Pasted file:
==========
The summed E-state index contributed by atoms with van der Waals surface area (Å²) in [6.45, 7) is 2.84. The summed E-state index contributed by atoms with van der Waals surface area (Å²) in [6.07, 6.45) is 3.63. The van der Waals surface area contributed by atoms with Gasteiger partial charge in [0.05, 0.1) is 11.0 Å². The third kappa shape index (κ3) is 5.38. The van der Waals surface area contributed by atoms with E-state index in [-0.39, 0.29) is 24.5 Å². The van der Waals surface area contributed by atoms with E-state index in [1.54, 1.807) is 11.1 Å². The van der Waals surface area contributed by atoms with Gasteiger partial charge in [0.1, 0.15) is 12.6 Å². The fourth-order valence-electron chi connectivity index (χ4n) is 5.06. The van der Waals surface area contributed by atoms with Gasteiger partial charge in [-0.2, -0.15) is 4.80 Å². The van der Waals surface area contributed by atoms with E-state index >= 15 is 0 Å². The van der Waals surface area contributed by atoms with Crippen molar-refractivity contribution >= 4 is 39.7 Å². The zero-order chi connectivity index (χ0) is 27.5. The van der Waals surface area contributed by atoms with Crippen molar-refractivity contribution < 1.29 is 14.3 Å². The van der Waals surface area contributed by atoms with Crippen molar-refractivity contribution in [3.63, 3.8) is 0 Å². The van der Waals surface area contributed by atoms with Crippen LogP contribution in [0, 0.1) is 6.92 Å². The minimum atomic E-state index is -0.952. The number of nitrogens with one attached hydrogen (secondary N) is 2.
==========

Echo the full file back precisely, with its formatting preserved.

The summed E-state index contributed by atoms with van der Waals surface area (Å²) in [6.45, 7) is 2.84. The summed E-state index contributed by atoms with van der Waals surface area (Å²) in [6.07, 6.45) is 3.63. The van der Waals surface area contributed by atoms with Gasteiger partial charge in [0.05, 0.1) is 11.0 Å². The third kappa shape index (κ3) is 5.38. The van der Waals surface area contributed by atoms with E-state index in [-0.39, 0.29) is 24.5 Å². The van der Waals surface area contributed by atoms with E-state index in [1.54, 1.807) is 11.1 Å². The van der Waals surface area contributed by atoms with Gasteiger partial charge in [0.1, 0.15) is 12.6 Å². The fourth-order valence-electron chi connectivity index (χ4n) is 5.06. The van der Waals surface area contributed by atoms with Gasteiger partial charge in [-0.2, -0.15) is 4.80 Å². The van der Waals surface area contributed by atoms with E-state index >= 15 is 0 Å². The van der Waals surface area contributed by atoms with Crippen molar-refractivity contribution >= 4 is 39.7 Å². The zero-order chi connectivity index (χ0) is 27.5. The van der Waals surface area contributed by atoms with Crippen molar-refractivity contribution < 1.29 is 14.3 Å². The van der Waals surface area contributed by atoms with Crippen molar-refractivity contribution in [3.63, 3.8) is 0 Å². The van der Waals surface area contributed by atoms with Crippen LogP contribution in [0, 0.1) is 6.92 Å². The minimum atomic E-state index is -0.952. The number of nitrogens with one attached hydrogen (secondary N) is 2.